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What Is Tumoral Calcinosis?

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  • Written By: Mary McMahon
  • Edited By: Nancy Fann-Im
  • Last Modified Date: 05 July 2014
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Tumoral calcinosis is a condition where deposits of calcium form under the skin and cannot be cleared by the body. It is not painful initially, but can lead to complications and may require surgical treatment. This issue tends to be most common in people of African descent, and is relatively rare. Patients may need to see a specialist to get information on the latest treatment options.

In cases of tumoral calcinosis, small buildups of calcium occur over time in the soft tissue. It often centers above a joint and occurs most commonly in the hip. Sometimes the tumoral calcinosis forms around a lesion like a tumor. The patient may notice a painless lump or nodule and could experience more limited range of motion as a result of calcification in the soft tissue. There is a potential for it to ossify, or turn into bone over time.

Diagnostic testing for tumoral calcinosis usually involves x-ray imaging. The calcium deposit will show up as a cloud of varying intensity on the x-ray, depending on density and size. A radiologist can evaluate it to determine the extent of the lesion and confirm that it is a calcinosis. After reviewing the films, the radiologist can also offer an informed opinion on how the growth might progress, and whether intervention is necessary. These medical professionals have extensive experience with bone and joint disorders and may work with an orthopedic doctor on the patient's care.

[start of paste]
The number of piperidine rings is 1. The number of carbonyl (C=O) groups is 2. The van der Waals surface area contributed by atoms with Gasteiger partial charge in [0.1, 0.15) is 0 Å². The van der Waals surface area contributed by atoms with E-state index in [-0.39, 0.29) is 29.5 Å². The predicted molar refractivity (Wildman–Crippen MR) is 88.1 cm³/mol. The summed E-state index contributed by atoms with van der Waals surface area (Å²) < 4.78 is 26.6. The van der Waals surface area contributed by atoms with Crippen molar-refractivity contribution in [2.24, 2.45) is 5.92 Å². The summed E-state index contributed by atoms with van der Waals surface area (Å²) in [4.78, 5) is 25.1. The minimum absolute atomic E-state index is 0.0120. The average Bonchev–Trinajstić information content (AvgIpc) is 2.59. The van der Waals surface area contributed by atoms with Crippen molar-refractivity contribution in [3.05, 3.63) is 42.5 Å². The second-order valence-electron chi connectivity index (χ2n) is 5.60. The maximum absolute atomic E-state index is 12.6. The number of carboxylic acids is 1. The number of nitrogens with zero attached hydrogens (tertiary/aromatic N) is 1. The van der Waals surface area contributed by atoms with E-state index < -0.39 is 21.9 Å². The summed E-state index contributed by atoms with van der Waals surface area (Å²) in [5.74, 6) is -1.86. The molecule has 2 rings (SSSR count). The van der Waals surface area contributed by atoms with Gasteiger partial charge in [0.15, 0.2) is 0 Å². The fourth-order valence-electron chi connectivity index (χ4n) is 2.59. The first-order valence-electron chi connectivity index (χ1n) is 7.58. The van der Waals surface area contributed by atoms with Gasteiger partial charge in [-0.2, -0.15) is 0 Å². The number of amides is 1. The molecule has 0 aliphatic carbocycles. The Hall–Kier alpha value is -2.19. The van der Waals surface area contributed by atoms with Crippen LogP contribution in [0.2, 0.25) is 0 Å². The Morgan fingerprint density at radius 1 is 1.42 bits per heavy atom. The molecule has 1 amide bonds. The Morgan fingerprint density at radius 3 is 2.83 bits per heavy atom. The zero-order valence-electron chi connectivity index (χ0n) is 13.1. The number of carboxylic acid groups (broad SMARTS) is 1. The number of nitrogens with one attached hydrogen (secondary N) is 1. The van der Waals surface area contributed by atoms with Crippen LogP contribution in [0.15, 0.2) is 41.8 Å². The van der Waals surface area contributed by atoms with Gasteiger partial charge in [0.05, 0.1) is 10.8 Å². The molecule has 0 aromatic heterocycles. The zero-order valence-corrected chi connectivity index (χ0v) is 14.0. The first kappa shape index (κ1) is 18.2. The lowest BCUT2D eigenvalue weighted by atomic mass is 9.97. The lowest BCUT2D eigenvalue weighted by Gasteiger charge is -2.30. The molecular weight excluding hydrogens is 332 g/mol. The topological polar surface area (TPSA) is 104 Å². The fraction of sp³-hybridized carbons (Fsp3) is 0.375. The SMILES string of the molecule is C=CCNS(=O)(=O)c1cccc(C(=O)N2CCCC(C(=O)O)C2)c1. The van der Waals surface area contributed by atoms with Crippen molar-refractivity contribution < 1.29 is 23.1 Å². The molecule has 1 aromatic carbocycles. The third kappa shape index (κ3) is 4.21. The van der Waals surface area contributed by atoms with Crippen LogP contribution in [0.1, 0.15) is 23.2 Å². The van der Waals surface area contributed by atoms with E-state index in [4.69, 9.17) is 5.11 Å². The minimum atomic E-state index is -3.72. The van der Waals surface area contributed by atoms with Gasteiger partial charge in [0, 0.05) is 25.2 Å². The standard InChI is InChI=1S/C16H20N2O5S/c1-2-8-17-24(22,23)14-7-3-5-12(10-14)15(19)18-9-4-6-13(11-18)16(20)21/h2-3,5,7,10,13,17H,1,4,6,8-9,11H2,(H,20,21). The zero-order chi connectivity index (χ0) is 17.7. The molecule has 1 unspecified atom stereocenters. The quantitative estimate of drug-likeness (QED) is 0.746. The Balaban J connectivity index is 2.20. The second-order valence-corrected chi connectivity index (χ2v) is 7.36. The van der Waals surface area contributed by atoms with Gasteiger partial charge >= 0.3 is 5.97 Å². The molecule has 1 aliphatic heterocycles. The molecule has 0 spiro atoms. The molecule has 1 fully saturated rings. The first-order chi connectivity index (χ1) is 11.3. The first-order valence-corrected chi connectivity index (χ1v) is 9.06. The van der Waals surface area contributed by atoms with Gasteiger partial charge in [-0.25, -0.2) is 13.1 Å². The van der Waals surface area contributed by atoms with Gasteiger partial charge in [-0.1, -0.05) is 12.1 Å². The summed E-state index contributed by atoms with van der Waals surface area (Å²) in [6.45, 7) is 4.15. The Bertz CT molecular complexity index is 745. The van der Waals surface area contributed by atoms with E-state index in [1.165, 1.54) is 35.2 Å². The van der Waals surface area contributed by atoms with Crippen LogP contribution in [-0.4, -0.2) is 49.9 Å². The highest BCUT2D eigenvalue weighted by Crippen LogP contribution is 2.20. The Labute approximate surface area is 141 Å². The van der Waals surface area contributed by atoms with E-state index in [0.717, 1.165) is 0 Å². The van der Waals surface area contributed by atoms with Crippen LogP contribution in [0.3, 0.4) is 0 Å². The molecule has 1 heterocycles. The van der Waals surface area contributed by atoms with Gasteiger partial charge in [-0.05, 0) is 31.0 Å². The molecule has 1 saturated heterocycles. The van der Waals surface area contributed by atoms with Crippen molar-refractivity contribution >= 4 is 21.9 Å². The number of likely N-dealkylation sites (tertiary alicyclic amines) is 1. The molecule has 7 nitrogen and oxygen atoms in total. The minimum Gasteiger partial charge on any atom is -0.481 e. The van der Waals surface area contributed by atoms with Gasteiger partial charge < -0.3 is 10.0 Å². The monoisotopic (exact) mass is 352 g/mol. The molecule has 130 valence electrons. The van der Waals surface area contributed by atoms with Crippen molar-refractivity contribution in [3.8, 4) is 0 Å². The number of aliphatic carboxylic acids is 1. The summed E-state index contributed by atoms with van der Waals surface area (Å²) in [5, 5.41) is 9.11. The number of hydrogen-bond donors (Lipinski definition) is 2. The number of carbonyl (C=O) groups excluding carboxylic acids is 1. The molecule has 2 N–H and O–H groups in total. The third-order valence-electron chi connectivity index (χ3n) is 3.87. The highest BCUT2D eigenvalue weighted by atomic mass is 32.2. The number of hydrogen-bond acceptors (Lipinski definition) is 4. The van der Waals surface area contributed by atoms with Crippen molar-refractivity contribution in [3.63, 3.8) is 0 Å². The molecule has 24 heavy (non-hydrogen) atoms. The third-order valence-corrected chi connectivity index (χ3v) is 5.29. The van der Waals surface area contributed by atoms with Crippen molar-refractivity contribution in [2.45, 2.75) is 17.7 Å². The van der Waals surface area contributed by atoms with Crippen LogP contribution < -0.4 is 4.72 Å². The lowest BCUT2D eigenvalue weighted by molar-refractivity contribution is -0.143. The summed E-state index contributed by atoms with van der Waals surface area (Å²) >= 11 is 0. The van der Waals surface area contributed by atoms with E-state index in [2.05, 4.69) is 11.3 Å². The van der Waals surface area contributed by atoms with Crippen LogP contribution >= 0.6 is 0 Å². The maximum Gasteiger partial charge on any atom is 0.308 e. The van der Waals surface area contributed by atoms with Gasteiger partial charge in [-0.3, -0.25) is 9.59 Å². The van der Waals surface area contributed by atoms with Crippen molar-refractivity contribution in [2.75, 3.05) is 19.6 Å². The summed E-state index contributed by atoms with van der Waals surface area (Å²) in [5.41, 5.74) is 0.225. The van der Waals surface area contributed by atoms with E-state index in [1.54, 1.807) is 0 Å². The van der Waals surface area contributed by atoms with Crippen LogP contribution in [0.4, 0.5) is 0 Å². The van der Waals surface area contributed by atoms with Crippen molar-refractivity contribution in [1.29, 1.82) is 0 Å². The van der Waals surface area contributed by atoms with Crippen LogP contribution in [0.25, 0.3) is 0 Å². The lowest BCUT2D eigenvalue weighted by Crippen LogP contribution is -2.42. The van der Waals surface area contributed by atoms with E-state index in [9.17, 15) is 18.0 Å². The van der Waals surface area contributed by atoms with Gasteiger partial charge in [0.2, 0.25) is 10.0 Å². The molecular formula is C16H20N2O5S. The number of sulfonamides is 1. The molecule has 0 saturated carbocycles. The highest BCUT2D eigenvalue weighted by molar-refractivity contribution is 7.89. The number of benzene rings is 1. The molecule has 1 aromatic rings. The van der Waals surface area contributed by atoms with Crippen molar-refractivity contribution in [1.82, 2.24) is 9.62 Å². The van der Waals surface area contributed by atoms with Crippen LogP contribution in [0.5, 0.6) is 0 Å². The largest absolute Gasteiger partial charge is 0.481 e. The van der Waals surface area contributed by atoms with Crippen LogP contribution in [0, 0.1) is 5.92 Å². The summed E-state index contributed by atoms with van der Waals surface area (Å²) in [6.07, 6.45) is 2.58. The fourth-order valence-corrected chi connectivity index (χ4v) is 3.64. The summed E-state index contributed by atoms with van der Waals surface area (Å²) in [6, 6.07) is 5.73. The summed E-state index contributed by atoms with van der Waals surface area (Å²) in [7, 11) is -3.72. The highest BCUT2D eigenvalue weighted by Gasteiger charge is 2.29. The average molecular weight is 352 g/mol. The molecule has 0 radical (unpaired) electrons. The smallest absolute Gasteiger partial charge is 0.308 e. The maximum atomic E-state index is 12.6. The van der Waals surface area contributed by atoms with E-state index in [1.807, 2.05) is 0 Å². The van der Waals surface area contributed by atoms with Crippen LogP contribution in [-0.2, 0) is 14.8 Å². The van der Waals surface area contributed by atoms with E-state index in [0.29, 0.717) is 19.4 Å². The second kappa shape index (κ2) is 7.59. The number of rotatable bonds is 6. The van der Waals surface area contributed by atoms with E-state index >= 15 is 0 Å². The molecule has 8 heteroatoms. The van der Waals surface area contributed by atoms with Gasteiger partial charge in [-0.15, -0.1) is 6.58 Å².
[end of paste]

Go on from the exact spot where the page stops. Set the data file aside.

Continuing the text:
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One option for tumoral calcinosis treatment is to leave the growth alone and monitor it. If the patient experiences complications, the growth can be revisited to determine if treatment is necessary or advisable. In other cases, a physician may recommend surgery to cut out the calcification. The doctor may feel this is necessary because of the size or location, or if the patient experiences complications like pain or infections related to the growth.

The causes of this condition are poorly understood. There appears to be a genetic component; people of African descent are overall more likely to get the condition, especially if they have a family history. Sometimes it is associated with an underlying associated disease or has iatrogenic causes, where something a doctor does, like a surgery, causes the condition. When patients appear to have tumoral calcinosis, the doctor may collect some information to help with the case and add to the body of knowledge about the origins of this condition.

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